While this invention has been described in detail with respect to a selected embodiment, it should be understood that the invention is not limited to that precise embodiment. Instead, many modifications and variations would present themselves to those of skill in the art without departing from the scope and spirit of this invention, as defined in the appended claims.
|Cited Patent||Filing date||Publication date||Applicant||Title|
|US3453440 *||Dec 14, 1965||Jul 1, 1969||Molins Organisation Ltd||Optical inspection devices employing light-conducting fibers|
|US4048486 *||Nov 10, 1975||Sep 13, 1977||Jenaer Glaswerk, Schott & Gen.||Lighting device for fiber-optic systems|
|US4216767 *||Feb 15, 1978||Aug 12, 1980||Machida Endoscope Co., Ltd.||Endoscope with closed pressurized inner cavity|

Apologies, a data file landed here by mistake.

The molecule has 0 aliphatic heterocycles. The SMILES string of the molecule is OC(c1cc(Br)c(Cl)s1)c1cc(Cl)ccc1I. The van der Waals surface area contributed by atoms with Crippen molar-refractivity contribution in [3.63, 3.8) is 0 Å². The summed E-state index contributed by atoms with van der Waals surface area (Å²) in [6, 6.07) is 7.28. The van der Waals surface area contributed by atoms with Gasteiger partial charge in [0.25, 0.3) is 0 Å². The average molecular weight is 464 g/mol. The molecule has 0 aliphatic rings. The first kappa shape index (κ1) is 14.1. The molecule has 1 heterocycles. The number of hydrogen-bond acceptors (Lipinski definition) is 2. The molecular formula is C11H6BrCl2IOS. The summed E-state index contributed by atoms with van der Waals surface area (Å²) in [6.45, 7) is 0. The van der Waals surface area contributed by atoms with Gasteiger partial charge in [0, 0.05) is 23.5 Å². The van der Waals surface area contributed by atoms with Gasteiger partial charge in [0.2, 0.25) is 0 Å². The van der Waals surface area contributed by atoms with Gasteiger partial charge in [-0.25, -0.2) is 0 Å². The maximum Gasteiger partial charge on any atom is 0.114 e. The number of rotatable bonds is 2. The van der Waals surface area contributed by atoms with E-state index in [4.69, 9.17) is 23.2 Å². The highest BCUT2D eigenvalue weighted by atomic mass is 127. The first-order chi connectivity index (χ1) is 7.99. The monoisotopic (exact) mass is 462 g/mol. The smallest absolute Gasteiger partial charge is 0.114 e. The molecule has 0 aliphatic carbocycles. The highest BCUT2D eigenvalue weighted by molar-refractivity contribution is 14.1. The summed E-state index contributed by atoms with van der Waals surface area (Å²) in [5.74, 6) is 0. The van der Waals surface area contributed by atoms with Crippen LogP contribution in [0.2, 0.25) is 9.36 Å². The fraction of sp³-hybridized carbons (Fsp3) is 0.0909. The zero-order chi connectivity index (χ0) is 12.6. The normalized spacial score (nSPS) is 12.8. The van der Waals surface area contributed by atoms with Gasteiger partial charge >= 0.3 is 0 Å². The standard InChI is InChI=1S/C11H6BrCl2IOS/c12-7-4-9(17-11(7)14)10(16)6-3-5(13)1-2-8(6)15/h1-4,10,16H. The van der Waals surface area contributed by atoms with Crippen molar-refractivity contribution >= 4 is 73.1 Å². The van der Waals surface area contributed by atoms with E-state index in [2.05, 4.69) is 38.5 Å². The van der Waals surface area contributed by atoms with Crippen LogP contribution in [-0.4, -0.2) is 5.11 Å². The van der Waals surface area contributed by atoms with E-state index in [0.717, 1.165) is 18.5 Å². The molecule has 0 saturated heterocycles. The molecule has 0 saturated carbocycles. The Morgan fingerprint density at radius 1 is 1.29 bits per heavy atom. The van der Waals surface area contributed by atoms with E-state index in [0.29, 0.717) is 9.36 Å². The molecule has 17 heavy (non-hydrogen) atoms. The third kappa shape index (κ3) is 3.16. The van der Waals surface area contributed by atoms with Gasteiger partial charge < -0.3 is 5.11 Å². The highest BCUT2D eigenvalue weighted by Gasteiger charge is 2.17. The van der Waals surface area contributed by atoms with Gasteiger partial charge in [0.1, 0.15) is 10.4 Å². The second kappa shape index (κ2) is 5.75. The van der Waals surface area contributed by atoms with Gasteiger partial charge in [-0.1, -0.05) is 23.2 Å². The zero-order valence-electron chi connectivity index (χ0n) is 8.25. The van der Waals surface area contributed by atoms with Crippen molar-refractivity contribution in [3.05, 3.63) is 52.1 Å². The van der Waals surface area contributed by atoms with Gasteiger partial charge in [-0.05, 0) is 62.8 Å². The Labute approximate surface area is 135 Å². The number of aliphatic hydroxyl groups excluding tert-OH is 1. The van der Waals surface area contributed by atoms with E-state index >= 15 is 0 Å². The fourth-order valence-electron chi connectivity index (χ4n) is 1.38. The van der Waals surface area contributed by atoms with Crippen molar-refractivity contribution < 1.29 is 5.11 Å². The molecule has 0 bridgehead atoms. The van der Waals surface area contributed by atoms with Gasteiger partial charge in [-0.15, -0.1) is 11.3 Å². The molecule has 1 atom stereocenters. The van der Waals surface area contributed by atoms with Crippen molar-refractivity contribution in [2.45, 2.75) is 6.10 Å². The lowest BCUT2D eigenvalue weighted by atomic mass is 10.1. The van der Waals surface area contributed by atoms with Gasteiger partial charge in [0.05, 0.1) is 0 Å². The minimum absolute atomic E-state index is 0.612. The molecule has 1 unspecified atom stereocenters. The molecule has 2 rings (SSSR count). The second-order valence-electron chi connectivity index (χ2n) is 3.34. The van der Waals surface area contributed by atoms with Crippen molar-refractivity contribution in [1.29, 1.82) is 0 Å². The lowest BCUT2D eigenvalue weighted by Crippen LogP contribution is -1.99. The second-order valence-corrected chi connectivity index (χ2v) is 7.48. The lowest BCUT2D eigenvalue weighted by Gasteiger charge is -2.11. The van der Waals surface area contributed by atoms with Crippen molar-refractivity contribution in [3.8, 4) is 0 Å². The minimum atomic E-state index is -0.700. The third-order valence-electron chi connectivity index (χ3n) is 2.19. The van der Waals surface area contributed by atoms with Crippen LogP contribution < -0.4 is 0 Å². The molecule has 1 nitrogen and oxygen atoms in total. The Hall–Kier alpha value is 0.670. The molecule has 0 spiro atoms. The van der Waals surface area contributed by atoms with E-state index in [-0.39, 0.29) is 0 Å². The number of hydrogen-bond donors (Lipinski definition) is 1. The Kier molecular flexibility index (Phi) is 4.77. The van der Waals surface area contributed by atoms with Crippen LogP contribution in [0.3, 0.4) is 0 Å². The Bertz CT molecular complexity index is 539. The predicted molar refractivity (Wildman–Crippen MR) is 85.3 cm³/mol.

|US4539586 *||Oct 7, 1983||Sep 3, 1985||Welch Allyn Inc.||Connector module for video endoscopic system|
|US4590923 *||Apr 18, 1983||May 27, 1986||Watanabe Robert S||Arthroscope-video camera assembly|
|US4604992 *||Dec 24, 1984||Aug 12, 1986||Olympus Optical Company, Ltd.||Endoscope system|
|US4729018 *||Sep 19, 1986||Mar 1, 1988||Kabushiki Kaisha Toshiba||Endoscope apparatus with rotating shutter|
|US4834071 *||Jul 13, 1988||May 30, 1989||Kabushiki Kaisha Toshiba||Illuminance controller for light source and endoscope including the same|
|US4844071 *||Mar 31, 1988||Jul 4, 1989||Baxter Travenol Laboratories, Inc.||Endoscope coupler device|
|US4919621 *||Nov 16, 1988||Apr 24, 1990||Richard Wolf, Gmbh||Plug and socket type connector for connecting an endoscope to supply units|
|US4998182 *||Feb 8, 1990||Mar 5, 1991||Welch Allyn, Inc.||Connector for optical sensor|
|US5010876 *||Jun 2, 1986||Apr 30, 1991||Smith & Nephew Dyonics, Inc.||Arthroscopic surgical practice|
|US5124838 *||Jan 31, 1989||Jun 23, 1992||Precision Optics Corporation||Optical coupler|
|DE3928492A1 *||Aug 29, 1989||Jul 5, 1990||Medizin Labortechnik Veb K||Video-endoscope with articulated connection to supply unit - employs robust multi-position support arm with mechanical and magnetic locking|